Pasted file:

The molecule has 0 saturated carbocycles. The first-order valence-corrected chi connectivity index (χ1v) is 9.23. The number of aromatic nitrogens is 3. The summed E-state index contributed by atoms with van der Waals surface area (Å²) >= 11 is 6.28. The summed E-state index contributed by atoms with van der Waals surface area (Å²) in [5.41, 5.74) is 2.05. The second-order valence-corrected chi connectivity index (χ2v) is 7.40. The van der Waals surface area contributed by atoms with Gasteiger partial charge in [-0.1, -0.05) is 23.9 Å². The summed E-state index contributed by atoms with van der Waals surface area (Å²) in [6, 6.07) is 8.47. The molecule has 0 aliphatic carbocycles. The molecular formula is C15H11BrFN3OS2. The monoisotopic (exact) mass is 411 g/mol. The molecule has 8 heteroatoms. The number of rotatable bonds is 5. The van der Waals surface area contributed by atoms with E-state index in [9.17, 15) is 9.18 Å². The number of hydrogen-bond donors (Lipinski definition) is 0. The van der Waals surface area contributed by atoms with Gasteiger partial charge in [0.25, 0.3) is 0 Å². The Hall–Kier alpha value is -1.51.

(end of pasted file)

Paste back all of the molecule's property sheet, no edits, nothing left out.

The molecule has 0 saturated carbocycles. The first-order valence-corrected chi connectivity index (χ1v) is 9.23. The number of aromatic nitrogens is 3. The summed E-state index contributed by atoms with van der Waals surface area (Å²) >= 11 is 6.28. The summed E-state index contributed by atoms with van der Waals surface area (Å²) in [5.41, 5.74) is 2.05. The second-order valence-corrected chi connectivity index (χ2v) is 7.40. The van der Waals surface area contributed by atoms with Gasteiger partial charge in [-0.1, -0.05) is 23.9 Å². The summed E-state index contributed by atoms with van der Waals surface area (Å²) in [6, 6.07) is 8.47. The molecule has 0 aliphatic carbocycles. The molecular formula is C15H11BrFN3OS2. The monoisotopic (exact) mass is 411 g/mol. The molecule has 8 heteroatoms. The number of rotatable bonds is 5. The van der Waals surface area contributed by atoms with E-state index in [9.17, 15) is 9.18 Å². The number of hydrogen-bond donors (Lipinski definition) is 0. The van der Waals surface area contributed by atoms with Gasteiger partial charge in [0.25, 0.3) is 0 Å². The Hall–Kier alpha value is -1.51.